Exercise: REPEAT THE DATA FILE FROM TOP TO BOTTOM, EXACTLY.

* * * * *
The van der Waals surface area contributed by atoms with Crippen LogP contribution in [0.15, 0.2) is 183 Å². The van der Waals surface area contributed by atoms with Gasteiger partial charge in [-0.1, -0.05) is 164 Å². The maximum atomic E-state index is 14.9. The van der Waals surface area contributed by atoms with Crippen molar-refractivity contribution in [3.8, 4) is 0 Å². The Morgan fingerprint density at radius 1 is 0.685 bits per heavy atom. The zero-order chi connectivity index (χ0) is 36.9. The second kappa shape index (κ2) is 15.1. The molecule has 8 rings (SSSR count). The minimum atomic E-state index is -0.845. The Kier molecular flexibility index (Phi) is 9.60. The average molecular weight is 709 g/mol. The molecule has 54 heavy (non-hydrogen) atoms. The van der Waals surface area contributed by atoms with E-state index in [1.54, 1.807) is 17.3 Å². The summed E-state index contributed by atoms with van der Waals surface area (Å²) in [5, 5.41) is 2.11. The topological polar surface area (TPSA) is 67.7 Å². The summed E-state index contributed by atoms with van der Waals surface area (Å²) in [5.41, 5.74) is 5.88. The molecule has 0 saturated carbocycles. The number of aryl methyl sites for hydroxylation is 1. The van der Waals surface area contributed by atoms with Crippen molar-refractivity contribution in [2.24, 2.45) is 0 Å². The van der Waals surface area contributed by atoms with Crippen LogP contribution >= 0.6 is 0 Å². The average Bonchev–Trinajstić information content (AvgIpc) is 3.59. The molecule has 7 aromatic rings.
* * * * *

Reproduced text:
The van der Waals surface area contributed by atoms with Crippen LogP contribution in [0.15, 0.2) is 183 Å². The van der Waals surface area contributed by atoms with Gasteiger partial charge in [-0.1, -0.05) is 164 Å². The maximum atomic E-state index is 14.9. The van der Waals surface area contributed by atoms with Crippen molar-refractivity contribution in [3.8, 4) is 0 Å². The Morgan fingerprint density at radius 1 is 0.685 bits per heavy atom. The zero-order chi connectivity index (χ0) is 36.9. The second kappa shape index (κ2) is 15.1. The molecule has 8 rings (SSSR count). The minimum atomic E-state index is -0.845. The Kier molecular flexibility index (Phi) is 9.60. The average molecular weight is 709 g/mol. The molecule has 54 heavy (non-hydrogen) atoms. The van der Waals surface area contributed by atoms with E-state index in [1.54, 1.807) is 17.3 Å². The summed E-state index contributed by atoms with van der Waals surface area (Å²) in [5, 5.41) is 2.11. The topological polar surface area (TPSA) is 67.7 Å². The summed E-state index contributed by atoms with van der Waals surface area (Å²) in [5.41, 5.74) is 5.88. The molecule has 0 saturated carbocycles. The number of aryl methyl sites for hydroxylation is 1. The van der Waals surface area contributed by atoms with Crippen molar-refractivity contribution in [2.24, 2.45) is 0 Å². The van der Waals surface area contributed by atoms with Crippen LogP contribution >= 0.6 is 0 Å². The average Bonchev–Trinajstić information content (AvgIpc) is 3.59. The molecule has 7 aromatic rings.